VMAP: Helping to Address and Improve Children’s Mental Health

As many of us already know, our nation’s youth is in a mental health crisis, as recently reported by U.S. Surgeon General Dr. Vivek Murthy.

This crisis has been developing for years. The pandemic did not cause a mental health crisis among our nation’s children but exasperated it while exposing challenges that existed prior to adding COVID-19 to the mix.

The challenge to address and improve children’s mental health is urgent. According to the American Academy of Pediatrics, 1 in 5 U.S. children has a diagnosable mental health disorder. For our nation’s teens this has been significant. While factors like teen sex and school bullying are down and LGBTQ acceptance is up, feelings of teen sadness and hopelessness have increased, as have eating disorders and teen suicides.

Headlines also tell the story, like this eye-opening headline from U.S. News & World Report in March: “Mental Health of America’s Children Only Getting Worse.”

As a physician, what can you do to help your young patients in this time of great need?

How to help address and improve children’s mental health

Primary care physicians (PCPs) are in the unique position to promote mental health and offer both primary and secondary prevention to patients and their families. Your role at the front lines of children’s healthcare gives you the “primary care advantage,” which includes developing a trusting relationship with patients and their families, promoting social-emotional health with every contact. Identifying mental health problems through education and anticipatory guidance and intervening in a timely way if and when risks, concerns, or symptoms emerge.

We have the resource for you: the Virginia Mental Health Access Program

Virginia is making it easier for PCPs to support children and adolescent mental health. When a child is struggling with their mental health, many parents seek help from their PCP. Additionally, this close, regular interaction provides ideal opportunities for identifying mental health issues.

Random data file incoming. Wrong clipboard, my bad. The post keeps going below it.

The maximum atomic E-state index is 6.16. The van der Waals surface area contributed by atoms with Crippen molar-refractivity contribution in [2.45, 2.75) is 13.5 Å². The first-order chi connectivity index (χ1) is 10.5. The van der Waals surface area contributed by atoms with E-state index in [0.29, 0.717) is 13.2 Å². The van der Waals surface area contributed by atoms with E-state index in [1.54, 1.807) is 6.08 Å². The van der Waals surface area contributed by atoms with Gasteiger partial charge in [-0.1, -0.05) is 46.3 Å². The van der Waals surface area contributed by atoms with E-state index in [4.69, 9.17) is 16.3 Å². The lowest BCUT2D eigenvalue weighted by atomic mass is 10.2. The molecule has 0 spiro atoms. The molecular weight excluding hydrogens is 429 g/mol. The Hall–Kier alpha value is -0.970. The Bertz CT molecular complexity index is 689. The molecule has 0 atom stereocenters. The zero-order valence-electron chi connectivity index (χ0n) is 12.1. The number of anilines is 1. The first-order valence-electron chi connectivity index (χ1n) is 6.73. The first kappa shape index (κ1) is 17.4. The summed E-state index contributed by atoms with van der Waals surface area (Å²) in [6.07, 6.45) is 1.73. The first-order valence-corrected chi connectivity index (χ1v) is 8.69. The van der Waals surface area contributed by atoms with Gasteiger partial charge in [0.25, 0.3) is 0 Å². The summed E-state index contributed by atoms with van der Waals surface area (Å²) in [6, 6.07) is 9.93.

When you need support, to help your pediatric patients, look to the Virginia Mental Health Access Program (VMAP), a statewide initiative focused on helping healthcare providers take better care of children and adolescents with mental health conditions through provider education and increasing access to child psychiatrists, psychologists, social workers, and care navigators. VMAP services are available for children through age 21 (up to the 22nd birthday).

VMAP ensures more children have access to providers who have experience in screening, diagnosing, managing, and treating mental health. It provides tools and training to the front-line PCPs treating them, including pediatricians, family medicine physicians, nurse practitioners, and PAs. It also gives Virginia PCPs access to consultations with child and adolescent psychiatrists, and licensed mental health professionals such as psychologists and social workers, as well as care navigation services to support with resource and referral needs.

VMAP is a key tool for Virginia’s primary care providers. Learn more about the ways in which it can support you and your patients today!

Written by:
Ryan Fulton, DO, FAAP
Pediatrician